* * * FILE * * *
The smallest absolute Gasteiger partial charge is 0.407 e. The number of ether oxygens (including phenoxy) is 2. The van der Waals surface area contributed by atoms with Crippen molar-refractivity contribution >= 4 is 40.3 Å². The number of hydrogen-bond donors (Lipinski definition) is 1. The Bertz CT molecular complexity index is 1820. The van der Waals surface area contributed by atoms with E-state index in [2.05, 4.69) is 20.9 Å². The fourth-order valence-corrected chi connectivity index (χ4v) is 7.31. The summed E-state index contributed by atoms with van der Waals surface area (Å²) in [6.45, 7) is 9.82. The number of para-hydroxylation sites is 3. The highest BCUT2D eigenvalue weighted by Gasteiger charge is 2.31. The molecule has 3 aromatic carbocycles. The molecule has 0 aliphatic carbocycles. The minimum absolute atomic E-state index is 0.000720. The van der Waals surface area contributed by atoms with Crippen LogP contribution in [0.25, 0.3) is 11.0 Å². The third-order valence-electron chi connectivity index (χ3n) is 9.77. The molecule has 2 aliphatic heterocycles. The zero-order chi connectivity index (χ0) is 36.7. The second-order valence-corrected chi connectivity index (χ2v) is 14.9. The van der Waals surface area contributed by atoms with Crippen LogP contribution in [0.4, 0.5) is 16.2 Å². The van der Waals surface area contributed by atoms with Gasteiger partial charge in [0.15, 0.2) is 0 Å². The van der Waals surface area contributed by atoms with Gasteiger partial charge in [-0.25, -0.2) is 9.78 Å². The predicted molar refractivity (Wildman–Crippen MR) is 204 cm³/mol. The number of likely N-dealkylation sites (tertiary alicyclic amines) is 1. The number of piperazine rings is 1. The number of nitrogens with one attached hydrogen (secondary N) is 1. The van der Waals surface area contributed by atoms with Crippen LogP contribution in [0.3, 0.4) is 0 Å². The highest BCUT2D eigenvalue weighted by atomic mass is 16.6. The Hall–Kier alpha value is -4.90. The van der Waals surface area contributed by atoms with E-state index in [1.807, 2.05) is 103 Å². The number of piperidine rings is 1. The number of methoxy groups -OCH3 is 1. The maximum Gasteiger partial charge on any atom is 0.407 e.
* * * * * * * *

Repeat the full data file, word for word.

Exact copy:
The smallest absolute Gasteiger partial charge is 0.407 e. The number of ether oxygens (including phenoxy) is 2. The van der Waals surface area contributed by atoms with Crippen molar-refractivity contribution >= 4 is 40.3 Å². The number of hydrogen-bond donors (Lipinski definition) is 1. The Bertz CT molecular complexity index is 1820. The van der Waals surface area contributed by atoms with E-state index in [2.05, 4.69) is 20.9 Å². The fourth-order valence-corrected chi connectivity index (χ4v) is 7.31. The summed E-state index contributed by atoms with van der Waals surface area (Å²) in [6.45, 7) is 9.82. The number of para-hydroxylation sites is 3. The highest BCUT2D eigenvalue weighted by Gasteiger charge is 2.31. The molecule has 3 aromatic carbocycles. The molecule has 0 aliphatic carbocycles. The minimum absolute atomic E-state index is 0.000720. The van der Waals surface area contributed by atoms with Crippen LogP contribution in [0.25, 0.3) is 11.0 Å². The third-order valence-electron chi connectivity index (χ3n) is 9.77. The molecule has 2 aliphatic heterocycles. The zero-order chi connectivity index (χ0) is 36.7. The second-order valence-corrected chi connectivity index (χ2v) is 14.9. The van der Waals surface area contributed by atoms with Crippen LogP contribution in [0.4, 0.5) is 16.2 Å². The van der Waals surface area contributed by atoms with Gasteiger partial charge in [0.15, 0.2) is 0 Å². The van der Waals surface area contributed by atoms with Gasteiger partial charge in [-0.25, -0.2) is 9.78 Å². The predicted molar refractivity (Wildman–Crippen MR) is 204 cm³/mol. The number of likely N-dealkylation sites (tertiary alicyclic amines) is 1. The number of piperazine rings is 1. The number of nitrogens with one attached hydrogen (secondary N) is 1. The van der Waals surface area contributed by atoms with Crippen LogP contribution in [0.3, 0.4) is 0 Å². The highest BCUT2D eigenvalue weighted by atomic mass is 16.6. The Hall–Kier alpha value is -4.90. The van der Waals surface area contributed by atoms with E-state index in [1.807, 2.05) is 103 Å². The number of piperidine rings is 1. The number of methoxy groups -OCH3 is 1. The maximum Gasteiger partial charge on any atom is 0.407 e.